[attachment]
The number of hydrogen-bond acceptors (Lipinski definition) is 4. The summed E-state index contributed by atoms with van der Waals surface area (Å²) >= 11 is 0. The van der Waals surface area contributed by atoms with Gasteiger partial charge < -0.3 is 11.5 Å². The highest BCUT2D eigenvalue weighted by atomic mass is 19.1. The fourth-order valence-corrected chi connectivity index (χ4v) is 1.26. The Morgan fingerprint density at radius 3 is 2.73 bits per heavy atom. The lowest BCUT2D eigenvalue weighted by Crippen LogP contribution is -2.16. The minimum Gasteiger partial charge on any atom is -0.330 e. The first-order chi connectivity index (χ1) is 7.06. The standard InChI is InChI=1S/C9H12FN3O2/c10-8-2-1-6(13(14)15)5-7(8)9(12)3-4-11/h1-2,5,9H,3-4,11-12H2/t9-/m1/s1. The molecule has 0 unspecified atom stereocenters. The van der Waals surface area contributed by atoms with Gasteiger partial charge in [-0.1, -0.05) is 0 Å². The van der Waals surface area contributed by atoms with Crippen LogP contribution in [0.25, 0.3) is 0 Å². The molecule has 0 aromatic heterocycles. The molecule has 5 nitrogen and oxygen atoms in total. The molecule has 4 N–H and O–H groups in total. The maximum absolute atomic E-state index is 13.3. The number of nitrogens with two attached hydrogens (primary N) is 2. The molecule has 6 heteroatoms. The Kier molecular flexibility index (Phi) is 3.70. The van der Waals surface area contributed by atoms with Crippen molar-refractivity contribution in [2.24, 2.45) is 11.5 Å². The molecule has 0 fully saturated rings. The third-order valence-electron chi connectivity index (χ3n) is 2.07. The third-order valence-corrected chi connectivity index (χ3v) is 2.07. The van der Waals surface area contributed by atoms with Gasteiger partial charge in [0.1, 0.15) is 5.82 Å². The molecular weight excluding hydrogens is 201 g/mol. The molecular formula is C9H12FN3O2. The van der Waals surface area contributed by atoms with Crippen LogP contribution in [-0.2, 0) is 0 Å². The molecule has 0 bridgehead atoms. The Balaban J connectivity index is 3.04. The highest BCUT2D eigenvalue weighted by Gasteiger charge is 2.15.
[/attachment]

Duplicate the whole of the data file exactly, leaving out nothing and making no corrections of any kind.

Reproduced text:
The number of hydrogen-bond acceptors (Lipinski definition) is 4. The summed E-state index contributed by atoms with van der Waals surface area (Å²) >= 11 is 0. The van der Waals surface area contributed by atoms with Gasteiger partial charge < -0.3 is 11.5 Å². The highest BCUT2D eigenvalue weighted by atomic mass is 19.1. The fourth-order valence-corrected chi connectivity index (χ4v) is 1.26. The Morgan fingerprint density at radius 3 is 2.73 bits per heavy atom. The lowest BCUT2D eigenvalue weighted by Crippen LogP contribution is -2.16. The minimum Gasteiger partial charge on any atom is -0.330 e. The first-order chi connectivity index (χ1) is 7.06. The standard InChI is InChI=1S/C9H12FN3O2/c10-8-2-1-6(13(14)15)5-7(8)9(12)3-4-11/h1-2,5,9H,3-4,11-12H2/t9-/m1/s1. The molecule has 0 unspecified atom stereocenters. The van der Waals surface area contributed by atoms with Gasteiger partial charge in [-0.1, -0.05) is 0 Å². The van der Waals surface area contributed by atoms with Crippen LogP contribution in [0.25, 0.3) is 0 Å². The molecule has 0 aromatic heterocycles. The molecule has 5 nitrogen and oxygen atoms in total. The molecule has 4 N–H and O–H groups in total. The maximum absolute atomic E-state index is 13.3. The number of nitrogens with two attached hydrogens (primary N) is 2. The molecule has 6 heteroatoms. The Kier molecular flexibility index (Phi) is 3.70. The van der Waals surface area contributed by atoms with Crippen molar-refractivity contribution in [2.24, 2.45) is 11.5 Å². The molecule has 0 fully saturated rings. The third-order valence-electron chi connectivity index (χ3n) is 2.07. The third-order valence-corrected chi connectivity index (χ3v) is 2.07. The van der Waals surface area contributed by atoms with Gasteiger partial charge in [0.1, 0.15) is 5.82 Å². The molecular weight excluding hydrogens is 201 g/mol. The molecular formula is C9H12FN3O2. The van der Waals surface area contributed by atoms with Crippen LogP contribution in [-0.2, 0) is 0 Å². The molecule has 0 bridgehead atoms. The Balaban J connectivity index is 3.04. The highest BCUT2D eigenvalue weighted by Gasteiger charge is 2.15.